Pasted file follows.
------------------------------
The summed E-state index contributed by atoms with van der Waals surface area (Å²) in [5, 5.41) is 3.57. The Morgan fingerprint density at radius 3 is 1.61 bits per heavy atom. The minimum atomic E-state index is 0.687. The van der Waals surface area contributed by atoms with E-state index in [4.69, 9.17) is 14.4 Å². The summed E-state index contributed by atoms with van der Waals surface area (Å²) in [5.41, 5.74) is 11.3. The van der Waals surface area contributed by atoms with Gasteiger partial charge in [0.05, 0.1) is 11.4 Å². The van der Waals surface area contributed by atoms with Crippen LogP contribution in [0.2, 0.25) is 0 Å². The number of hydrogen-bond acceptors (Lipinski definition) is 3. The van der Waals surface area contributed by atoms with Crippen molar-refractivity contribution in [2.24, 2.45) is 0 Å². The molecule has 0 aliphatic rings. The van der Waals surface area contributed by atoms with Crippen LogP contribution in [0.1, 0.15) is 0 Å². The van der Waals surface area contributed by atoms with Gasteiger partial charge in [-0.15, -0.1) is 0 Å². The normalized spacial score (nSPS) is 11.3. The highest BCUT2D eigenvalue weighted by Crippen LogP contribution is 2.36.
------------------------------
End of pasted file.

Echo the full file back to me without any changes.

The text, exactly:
The summed E-state index contributed by atoms with van der Waals surface area (Å²) in [5, 5.41) is 3.57. The Morgan fingerprint density at radius 3 is 1.61 bits per heavy atom. The minimum atomic E-state index is 0.687. The van der Waals surface area contributed by atoms with E-state index in [4.69, 9.17) is 14.4 Å². The summed E-state index contributed by atoms with van der Waals surface area (Å²) in [5.41, 5.74) is 11.3. The van der Waals surface area contributed by atoms with Gasteiger partial charge in [0.05, 0.1) is 11.4 Å². The van der Waals surface area contributed by atoms with Crippen LogP contribution in [0.2, 0.25) is 0 Å². The number of hydrogen-bond acceptors (Lipinski definition) is 3. The van der Waals surface area contributed by atoms with Crippen molar-refractivity contribution in [2.24, 2.45) is 0 Å². The molecule has 0 aliphatic rings. The van der Waals surface area contributed by atoms with Crippen LogP contribution in [0.1, 0.15) is 0 Å². The van der Waals surface area contributed by atoms with Gasteiger partial charge in [-0.15, -0.1) is 0 Å². The normalized spacial score (nSPS) is 11.3. The highest BCUT2D eigenvalue weighted by Crippen LogP contribution is 2.36.